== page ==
I am flatly astonished at how all the toll cost whiners are seemingly oblivious to how much damage is done by huge traffic loads and how that impacts infrastructure costs in a place where everyone seems to think their work is far more valuable and precious than it really is.

People constantly try to overpay me for dumb handyman labor because they are used to getting cheated.

I just charge 15 bucks an hour when they have been getting mushed for 25 and the work quality is sub par. I end up fixing bad 25 buck work for 15.. weird.

At the end of the day it is hard to escape the impression that this is a predatory cannibalistic culture driven by greed, sloth and an utter absence of ethics.

It isn't the Commonwealth I remember from 20 years ago before I went to a more honest west in Seattle. But maybe I just didn't notice. I sure do now.

The years of rule by grubby neocon GOP shills and crooked Dem machine pols have essentially destroyed the fiber of the culture and turned it into a giant mess of lazy crooked entitled slobs from hell.

November 13, 2008 12:23 PM  
Blogger Outraged Liberal said...

I completely agree that tolls -- as user fees -- should be proportional to use. That's why I have a hard time accepting the reality -- and likely future -- that MetroWest drivers bear the burden for a road that benefits North-South drivers.

And a higher gas tax would address some of the inequities you and I raise.

November 14, 2008 5:36 AM  
Blogger Chris Rich said...

Of course there should be modest gas tax hikes, that's a given. Then there should be toll stations at core high traffic borders with New Hampshire at 93, 3 and 95 to get our dime from all the dodgers who live there and work here.

The same should be considered at high road load borders at Rhode Island and elsewhere.

Those are the sticks but carrots are needed as well.

The Commonwealth form of Government is not a luxury the State can any longer afford. The home rule set up creates 350 something nurseries for corruption and waste where economies of scale in pensions and other entitlements are lost to Stonehams need for a different screwy benefits package from Medfords.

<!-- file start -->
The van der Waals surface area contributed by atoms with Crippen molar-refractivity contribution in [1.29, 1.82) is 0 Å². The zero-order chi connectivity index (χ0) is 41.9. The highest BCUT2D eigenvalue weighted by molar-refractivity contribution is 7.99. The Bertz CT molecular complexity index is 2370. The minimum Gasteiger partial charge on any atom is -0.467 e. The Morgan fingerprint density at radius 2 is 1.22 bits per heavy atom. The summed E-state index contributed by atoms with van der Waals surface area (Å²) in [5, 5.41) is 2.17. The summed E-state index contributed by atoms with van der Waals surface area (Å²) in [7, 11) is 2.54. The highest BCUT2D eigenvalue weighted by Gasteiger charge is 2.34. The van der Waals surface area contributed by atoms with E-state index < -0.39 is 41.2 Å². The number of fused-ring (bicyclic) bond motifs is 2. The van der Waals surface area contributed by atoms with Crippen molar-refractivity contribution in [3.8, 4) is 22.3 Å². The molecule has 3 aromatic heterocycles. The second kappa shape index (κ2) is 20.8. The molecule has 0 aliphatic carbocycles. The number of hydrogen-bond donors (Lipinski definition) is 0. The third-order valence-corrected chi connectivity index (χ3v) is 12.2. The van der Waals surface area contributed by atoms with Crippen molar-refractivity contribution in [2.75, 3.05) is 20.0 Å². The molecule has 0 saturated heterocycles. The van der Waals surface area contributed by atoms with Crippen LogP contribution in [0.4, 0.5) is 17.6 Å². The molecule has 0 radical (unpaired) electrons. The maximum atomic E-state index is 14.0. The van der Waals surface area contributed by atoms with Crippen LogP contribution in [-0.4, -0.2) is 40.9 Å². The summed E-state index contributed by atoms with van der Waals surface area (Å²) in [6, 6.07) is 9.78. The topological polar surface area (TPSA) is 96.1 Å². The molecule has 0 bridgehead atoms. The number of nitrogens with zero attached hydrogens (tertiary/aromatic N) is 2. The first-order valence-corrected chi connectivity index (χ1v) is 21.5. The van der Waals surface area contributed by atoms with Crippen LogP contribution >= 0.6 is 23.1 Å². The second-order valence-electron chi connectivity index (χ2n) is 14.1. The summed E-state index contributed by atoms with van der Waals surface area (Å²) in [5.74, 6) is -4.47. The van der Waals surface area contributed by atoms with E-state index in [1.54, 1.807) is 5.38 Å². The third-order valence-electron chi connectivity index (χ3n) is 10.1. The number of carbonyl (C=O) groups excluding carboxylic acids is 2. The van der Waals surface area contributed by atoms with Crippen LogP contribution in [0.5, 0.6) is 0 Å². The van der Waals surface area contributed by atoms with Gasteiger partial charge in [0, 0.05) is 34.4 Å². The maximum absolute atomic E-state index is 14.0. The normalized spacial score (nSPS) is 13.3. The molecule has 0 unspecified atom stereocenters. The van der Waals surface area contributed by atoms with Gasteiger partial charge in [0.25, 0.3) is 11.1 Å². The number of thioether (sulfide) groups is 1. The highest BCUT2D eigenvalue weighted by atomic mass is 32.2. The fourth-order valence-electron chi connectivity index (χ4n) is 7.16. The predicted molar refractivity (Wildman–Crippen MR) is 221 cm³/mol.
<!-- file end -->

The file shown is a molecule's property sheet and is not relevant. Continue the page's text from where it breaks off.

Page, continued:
This is ridiculous and has been going on waay too long. Mass has a weird situation where people care more about their ridiculous little cities and towns than they do about the state.

"I'm from Malden"... "Yeah'.. I'm from Medford" is the sort of nonsense I've known forever here.

And the excessive weight given to the stupid 'Hub', Boston, is ridiculous as it's economy is all about paper shuffling in the insurance and Financial sectors while very little is actually made there.

All the important manufacturing tech stuff tends to be scattered around the region within 495 and most of the people live there and many of them don't work in Boston.

The Boston bias has made a public transportation mess where it's easy to take a commuter rail run to Boston but it is impossible to get a bus from Sudbury to Burlington and so on. We want to make it easier for people to ditch cars.

Buses are cheaper and highly flexible to route but there seems to be a disdain for them in a city excited by Subways.

Seattle, by contrast, has an amazing and highly efficient bus system that covers the entire King County area and enjoys high user participation while paying for itself. It also has more honest unions.

So the elimination of the sloppy and sleazy MBTA in favor of a statewide transit authority that really fits the patterns of where people live and where they work is another essential to get us out of the boob age.

And let's please please get rid of paying cops 40+ bucks an hour to direct traffic. I was a traffic flagger in Seattle for a complex condo excavation at a fairly busy street with strange intersections. I did it for 10 bucks an hour and it was easy money. You just learn to look in all directions constantly while wearing your orange vest and manning your stop sign on a pole.

I had to shepherd cab rank strings of 10 large dump trucks and concrete trucks later while also maintaining their loading bays and occasionally helping the excavator operators eyeball approach angles.

I had no training or 'certification' but was anxious to make sure no one got hurt and in 6 months of it, no one did. Common sense often trumps pretend expertise.

They also make heavy use of HOV lanes to discourage the idiot practice of lone driver commutes. It is as liberal as Cambridge without the sleaze of the region.

Example: Sociologists did an experiment where they left 10 wallets laying around the city with money and valuable stuff in them and 7 or 8 were returned intact. Try doing that in Boston.

November 14, 2008 6:37 PM